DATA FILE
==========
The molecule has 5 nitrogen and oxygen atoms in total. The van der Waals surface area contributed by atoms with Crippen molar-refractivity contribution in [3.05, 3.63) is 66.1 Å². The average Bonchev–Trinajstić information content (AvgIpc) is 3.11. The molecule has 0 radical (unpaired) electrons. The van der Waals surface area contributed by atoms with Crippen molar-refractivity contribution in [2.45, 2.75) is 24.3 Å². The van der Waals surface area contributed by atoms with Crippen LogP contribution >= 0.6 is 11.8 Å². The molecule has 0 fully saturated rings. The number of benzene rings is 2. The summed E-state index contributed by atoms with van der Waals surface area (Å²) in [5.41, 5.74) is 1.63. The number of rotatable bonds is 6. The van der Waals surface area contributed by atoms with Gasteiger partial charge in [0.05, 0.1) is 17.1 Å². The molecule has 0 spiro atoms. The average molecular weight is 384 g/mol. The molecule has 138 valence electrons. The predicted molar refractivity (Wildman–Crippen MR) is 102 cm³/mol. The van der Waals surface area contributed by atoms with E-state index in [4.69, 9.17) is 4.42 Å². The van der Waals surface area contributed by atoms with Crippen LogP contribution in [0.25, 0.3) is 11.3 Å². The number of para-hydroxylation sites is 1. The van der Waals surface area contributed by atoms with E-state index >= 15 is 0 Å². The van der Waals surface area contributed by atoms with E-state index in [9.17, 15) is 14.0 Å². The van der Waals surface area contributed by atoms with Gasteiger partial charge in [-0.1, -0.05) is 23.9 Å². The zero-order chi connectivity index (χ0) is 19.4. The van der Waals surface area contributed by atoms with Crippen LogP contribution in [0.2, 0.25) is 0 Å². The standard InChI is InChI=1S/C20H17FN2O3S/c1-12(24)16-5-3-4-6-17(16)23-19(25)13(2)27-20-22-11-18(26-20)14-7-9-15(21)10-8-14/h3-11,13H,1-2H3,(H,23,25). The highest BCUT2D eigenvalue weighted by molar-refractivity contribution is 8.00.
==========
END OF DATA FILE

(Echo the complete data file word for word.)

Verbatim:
The molecule has 5 nitrogen and oxygen atoms in total. The van der Waals surface area contributed by atoms with Crippen molar-refractivity contribution in [3.05, 3.63) is 66.1 Å². The average Bonchev–Trinajstić information content (AvgIpc) is 3.11. The molecule has 0 radical (unpaired) electrons. The van der Waals surface area contributed by atoms with Crippen molar-refractivity contribution in [2.45, 2.75) is 24.3 Å². The van der Waals surface area contributed by atoms with Crippen LogP contribution >= 0.6 is 11.8 Å². The molecule has 0 fully saturated rings. The number of benzene rings is 2. The summed E-state index contributed by atoms with van der Waals surface area (Å²) in [5.41, 5.74) is 1.63. The number of rotatable bonds is 6. The van der Waals surface area contributed by atoms with Gasteiger partial charge in [0.05, 0.1) is 17.1 Å². The molecule has 0 spiro atoms. The average molecular weight is 384 g/mol. The molecule has 138 valence electrons. The predicted molar refractivity (Wildman–Crippen MR) is 102 cm³/mol. The van der Waals surface area contributed by atoms with E-state index in [4.69, 9.17) is 4.42 Å². The van der Waals surface area contributed by atoms with Crippen LogP contribution in [0.25, 0.3) is 11.3 Å². The number of para-hydroxylation sites is 1. The van der Waals surface area contributed by atoms with E-state index >= 15 is 0 Å². The van der Waals surface area contributed by atoms with E-state index in [9.17, 15) is 14.0 Å². The van der Waals surface area contributed by atoms with Gasteiger partial charge in [-0.1, -0.05) is 23.9 Å². The zero-order chi connectivity index (χ0) is 19.4. The van der Waals surface area contributed by atoms with Crippen LogP contribution in [0.2, 0.25) is 0 Å². The standard InChI is InChI=1S/C20H17FN2O3S/c1-12(24)16-5-3-4-6-17(16)23-19(25)13(2)27-20-22-11-18(26-20)14-7-9-15(21)10-8-14/h3-11,13H,1-2H3,(H,23,25). The highest BCUT2D eigenvalue weighted by molar-refractivity contribution is 8.00.